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I'm trying to understand whether the airfoil shape can affect the slope of Cl vs. AOA (coefficient of lift vs. angle of attack) in the "linear" portion, e.g., from a few degrees negative to about 10 degrees. As an example, I picked 9 different airfoils from the NACA 4 and 6 series on airfoiltool.com and they all have pretty much the same slope in their linear regions (Rn 1'000'000): Cl vs AOA for 9 NACA airfoils

The question I have is, if I would like a steeper slope (more effect on lift with less change in AOA) are there specific airfoils I should look at? Or any specific airfoil characteristics? Or is this slope basically given by physics for "reasonable overall well-performing" airfoils?

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The airfoil affects the lift curve slope only very little; theoretically the slope should be a bit steeper for thicker airfoils.

But that pales in comparison to the effects of wing planform. Here the biggest influence is from the wing's aspect ratio and sweep. Another factor is the flight Mach number and the Reynolds number.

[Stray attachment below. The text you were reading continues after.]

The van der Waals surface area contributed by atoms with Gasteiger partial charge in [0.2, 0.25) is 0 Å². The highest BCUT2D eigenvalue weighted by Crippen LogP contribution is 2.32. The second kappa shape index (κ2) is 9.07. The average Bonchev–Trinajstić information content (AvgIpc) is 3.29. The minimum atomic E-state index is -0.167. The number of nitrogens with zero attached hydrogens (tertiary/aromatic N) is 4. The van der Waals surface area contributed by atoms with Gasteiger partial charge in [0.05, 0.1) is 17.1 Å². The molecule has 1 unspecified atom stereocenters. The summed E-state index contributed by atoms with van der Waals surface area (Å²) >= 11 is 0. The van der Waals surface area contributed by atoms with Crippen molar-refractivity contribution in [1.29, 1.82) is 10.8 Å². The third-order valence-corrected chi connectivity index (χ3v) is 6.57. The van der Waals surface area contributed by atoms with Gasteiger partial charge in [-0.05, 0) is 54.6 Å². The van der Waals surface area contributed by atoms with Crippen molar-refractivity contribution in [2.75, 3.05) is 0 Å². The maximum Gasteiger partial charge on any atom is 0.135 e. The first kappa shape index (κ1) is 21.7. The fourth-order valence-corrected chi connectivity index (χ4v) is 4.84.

But there is one trick to artificially increase the lift curve slope for a given planform and flight speed: Add a camber flap and move it in sync with angle of attack. This will shift the zero-lift angle inversely to the change in angle of attack. A purely mechanical solution would use a flap with a large control horn, so that $c_{r\alpha}$ becomes positive while $c_{r\eta}$ stays negative. However, this is prone to flutter at higher speeds, so depending on the planned speed range a hydraulic or electric actuator, driven by a control unit which is hooked up to an AoA sensor, might be the better solution.

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  • $\begingroup$ Do you have a link or short explanation for why the lift curve slope is not (cannot be?) affected by airfoil shape? Thanks for the flap links! $\endgroup$ – TvE Apr 2 at 3:15
  • $\begingroup$ @TvE Potential flow theory. And lots of windtunnel data. Follow the links in the answer or ask more specifically. As it stands, this question is on a level of "why can I not change gravity". You can't. $\endgroup$ – Peter Kämpf Apr 2 at 4:07

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